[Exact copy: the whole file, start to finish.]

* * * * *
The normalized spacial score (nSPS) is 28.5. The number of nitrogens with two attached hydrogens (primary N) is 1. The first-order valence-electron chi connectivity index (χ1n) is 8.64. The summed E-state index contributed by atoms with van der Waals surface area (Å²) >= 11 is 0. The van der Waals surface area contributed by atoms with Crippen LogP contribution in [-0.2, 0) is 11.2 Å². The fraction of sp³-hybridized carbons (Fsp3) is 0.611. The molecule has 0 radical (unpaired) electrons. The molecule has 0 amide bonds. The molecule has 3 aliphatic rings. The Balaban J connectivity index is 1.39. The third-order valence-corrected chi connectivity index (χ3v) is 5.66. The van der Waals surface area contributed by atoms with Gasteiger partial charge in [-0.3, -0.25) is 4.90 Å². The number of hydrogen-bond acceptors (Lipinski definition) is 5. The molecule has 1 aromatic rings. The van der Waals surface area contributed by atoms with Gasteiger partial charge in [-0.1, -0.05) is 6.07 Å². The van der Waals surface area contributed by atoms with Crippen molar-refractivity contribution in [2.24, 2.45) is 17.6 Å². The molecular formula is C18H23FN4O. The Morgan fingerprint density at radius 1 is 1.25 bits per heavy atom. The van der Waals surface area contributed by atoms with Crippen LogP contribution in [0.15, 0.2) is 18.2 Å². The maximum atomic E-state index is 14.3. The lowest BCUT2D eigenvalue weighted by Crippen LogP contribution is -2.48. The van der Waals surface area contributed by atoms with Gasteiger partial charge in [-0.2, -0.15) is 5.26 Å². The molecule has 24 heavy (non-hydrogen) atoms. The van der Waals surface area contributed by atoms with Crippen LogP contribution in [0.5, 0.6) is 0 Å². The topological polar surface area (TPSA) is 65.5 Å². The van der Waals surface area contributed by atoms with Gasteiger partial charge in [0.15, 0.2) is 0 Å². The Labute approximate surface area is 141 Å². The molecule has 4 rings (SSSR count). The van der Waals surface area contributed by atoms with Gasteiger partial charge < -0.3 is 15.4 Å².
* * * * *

The normalized spacial score (nSPS) is 28.5. The number of nitrogens with two attached hydrogens (primary N) is 1. The first-order valence-electron chi connectivity index (χ1n) is 8.64. The summed E-state index contributed by atoms with van der Waals surface area (Å²) >= 11 is 0. The van der Waals surface area contributed by atoms with Crippen LogP contribution in [-0.2, 0) is 11.2 Å². The fraction of sp³-hybridized carbons (Fsp3) is 0.611. The molecule has 0 radical (unpaired) electrons. The molecule has 0 amide bonds. The molecule has 3 aliphatic rings. The Balaban J connectivity index is 1.39. The third-order valence-corrected chi connectivity index (χ3v) is 5.66. The van der Waals surface area contributed by atoms with Gasteiger partial charge in [-0.3, -0.25) is 4.90 Å². The number of hydrogen-bond acceptors (Lipinski definition) is 5. The molecule has 1 aromatic rings. The van der Waals surface area contributed by atoms with Gasteiger partial charge in [-0.1, -0.05) is 6.07 Å². The van der Waals surface area contributed by atoms with Crippen molar-refractivity contribution in [2.24, 2.45) is 17.6 Å². The molecular formula is C18H23FN4O. The Morgan fingerprint density at radius 1 is 1.25 bits per heavy atom. The van der Waals surface area contributed by atoms with Crippen LogP contribution in [0.15, 0.2) is 18.2 Å². The maximum atomic E-state index is 14.3. The lowest BCUT2D eigenvalue weighted by Crippen LogP contribution is -2.48. The van der Waals surface area contributed by atoms with Gasteiger partial charge in [-0.2, -0.15) is 5.26 Å². The molecule has 24 heavy (non-hydrogen) atoms. The van der Waals surface area contributed by atoms with Crippen LogP contribution in [0.5, 0.6) is 0 Å². The topological polar surface area (TPSA) is 65.5 Å². The van der Waals surface area contributed by atoms with Gasteiger partial charge in [0.15, 0.2) is 0 Å². The Labute approximate surface area is 141 Å². The molecule has 4 rings (SSSR count). The van der Waals surface area contributed by atoms with Gasteiger partial charge < -0.3 is 15.4 Å².